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Havre de Grace came close to the capital 224 years ago

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WASHINGTON, D.C. — It was on Aug. 27, 1789, while Congress was sitting in New York that a resolution was introduced to provide for a permanent capital.

“Resolved: That a permanent residence ought to be fixed for the General Government of the United States at some convenient place, as near the center of wealth, population and extent of territory as may be consistent with convenience to the navigation of the Atlantic Ocean, and having due regard to the particular situation of the western country,” Congress wrote.

Rep. Benjamin Goodhue, of Massachusetts, favored a “location on the Susquehanna either at Harrisburg, Pa., or opposite Havre de Grace.” Virginia’s “Light Horse” Harry Lee pushed for a location further south so as not to “alarm the people of the Southern States, who have felt their alarms already,” and as a nod to new western territories. His choice was a place along the Potomac River.

The Potomac River over the Susquehanna River was touted as it was the “highway to the west,” while those from northern climes pressed the Susquehanna River, through improvements, would be the true route to the west, presumably by using canals to connect to the west through Lake Erie or the Erie Canal.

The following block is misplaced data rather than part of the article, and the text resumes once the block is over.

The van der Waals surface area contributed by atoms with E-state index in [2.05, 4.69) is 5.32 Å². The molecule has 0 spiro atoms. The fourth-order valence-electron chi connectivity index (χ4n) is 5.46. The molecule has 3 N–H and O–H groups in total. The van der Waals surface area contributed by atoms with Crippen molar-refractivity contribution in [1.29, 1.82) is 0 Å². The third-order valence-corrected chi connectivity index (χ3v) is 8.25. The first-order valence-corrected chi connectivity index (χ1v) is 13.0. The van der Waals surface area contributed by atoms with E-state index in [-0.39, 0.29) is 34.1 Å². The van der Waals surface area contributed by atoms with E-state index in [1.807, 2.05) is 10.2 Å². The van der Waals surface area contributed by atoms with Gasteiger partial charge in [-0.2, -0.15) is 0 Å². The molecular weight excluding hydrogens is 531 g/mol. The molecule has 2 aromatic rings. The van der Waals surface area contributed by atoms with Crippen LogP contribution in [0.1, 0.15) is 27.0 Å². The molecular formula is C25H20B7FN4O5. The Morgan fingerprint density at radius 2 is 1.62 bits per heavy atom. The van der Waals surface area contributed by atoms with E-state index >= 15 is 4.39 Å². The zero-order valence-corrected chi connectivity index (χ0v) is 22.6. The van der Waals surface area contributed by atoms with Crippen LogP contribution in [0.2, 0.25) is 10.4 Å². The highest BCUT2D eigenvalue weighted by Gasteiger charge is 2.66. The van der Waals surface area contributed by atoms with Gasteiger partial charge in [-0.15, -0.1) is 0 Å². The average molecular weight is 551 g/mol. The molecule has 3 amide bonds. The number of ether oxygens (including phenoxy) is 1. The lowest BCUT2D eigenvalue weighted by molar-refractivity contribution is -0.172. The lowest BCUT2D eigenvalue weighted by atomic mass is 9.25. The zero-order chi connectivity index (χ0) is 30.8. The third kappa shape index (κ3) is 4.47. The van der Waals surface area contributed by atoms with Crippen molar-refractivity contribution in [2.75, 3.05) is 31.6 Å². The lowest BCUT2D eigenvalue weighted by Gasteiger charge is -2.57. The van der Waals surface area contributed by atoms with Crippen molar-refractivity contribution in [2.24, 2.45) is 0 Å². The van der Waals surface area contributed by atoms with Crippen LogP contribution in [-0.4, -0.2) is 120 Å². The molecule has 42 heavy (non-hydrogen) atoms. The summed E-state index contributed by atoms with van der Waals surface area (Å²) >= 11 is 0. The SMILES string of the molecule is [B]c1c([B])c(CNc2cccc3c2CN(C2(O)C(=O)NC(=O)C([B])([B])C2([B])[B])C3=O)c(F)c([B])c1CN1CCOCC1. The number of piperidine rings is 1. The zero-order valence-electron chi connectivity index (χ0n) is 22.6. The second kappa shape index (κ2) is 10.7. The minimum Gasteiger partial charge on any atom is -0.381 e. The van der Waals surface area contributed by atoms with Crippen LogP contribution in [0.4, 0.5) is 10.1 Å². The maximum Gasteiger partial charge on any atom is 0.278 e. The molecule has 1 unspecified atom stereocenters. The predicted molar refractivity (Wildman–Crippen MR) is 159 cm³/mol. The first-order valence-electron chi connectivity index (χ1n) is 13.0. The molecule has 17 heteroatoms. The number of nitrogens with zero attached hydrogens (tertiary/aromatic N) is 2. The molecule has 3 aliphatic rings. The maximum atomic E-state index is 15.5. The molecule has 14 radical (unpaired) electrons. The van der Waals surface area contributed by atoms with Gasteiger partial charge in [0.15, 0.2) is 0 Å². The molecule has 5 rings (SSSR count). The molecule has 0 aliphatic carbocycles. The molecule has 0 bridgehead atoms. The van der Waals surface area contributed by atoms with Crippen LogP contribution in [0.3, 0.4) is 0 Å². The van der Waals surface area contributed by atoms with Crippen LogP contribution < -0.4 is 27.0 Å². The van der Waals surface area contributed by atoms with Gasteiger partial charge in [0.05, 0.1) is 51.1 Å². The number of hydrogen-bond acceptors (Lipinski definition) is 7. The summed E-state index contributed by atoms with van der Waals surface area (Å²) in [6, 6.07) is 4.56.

The future President James Madison added to the discussion stating, “The present center of population is nearer the Susquehanna than the Potomac, but are we choosing a seat of government for the present moment only? I presume not.”

After several days of debates, studies, reports and appeals, a vote was called in 1789 in which the House of Representatives voted for a permanent location for the nation’s capital. It was a tie — between Washington and Havre de Grace. The deciding vote would be cast by the Speaker of the House Frederick Augustus Conrad Muhlenberg, of Pennsylvania. His vote was for a location on the Potomac, and Washington, well, became what it is, and Havre de Grace remained a Harbor of Grace.

And so it was with this vote that 224 years ago on Dec. 19, 1791, the state of Maryland ceded land for the federal District of Columbia on the Potomac River.

(1) comment

hdgmaritimemuseum

I am a bit relieved that Havre de Grace didn't become the nation's capital, when you see how congested and frustrating it is to get anywhere in DC. Many tourists love our downtown. Parking is free, everything is within walking distance on a nice spring or summer day, and, we often get visitors who are also in the area to visit DC as well. We do get a lot of traffic in the summertime when it's peak season for tourism, but, as a historic attraction that is to be expected. Luckily it's not nearly as much traffic as DC. We might not get as many tourists, but we are grateful for what business we do make when the busy season hits, and in my opinion it's at tolerable levels. I don't mind at all that HdG is just a charming stop off the interstate and not the nation's capital....

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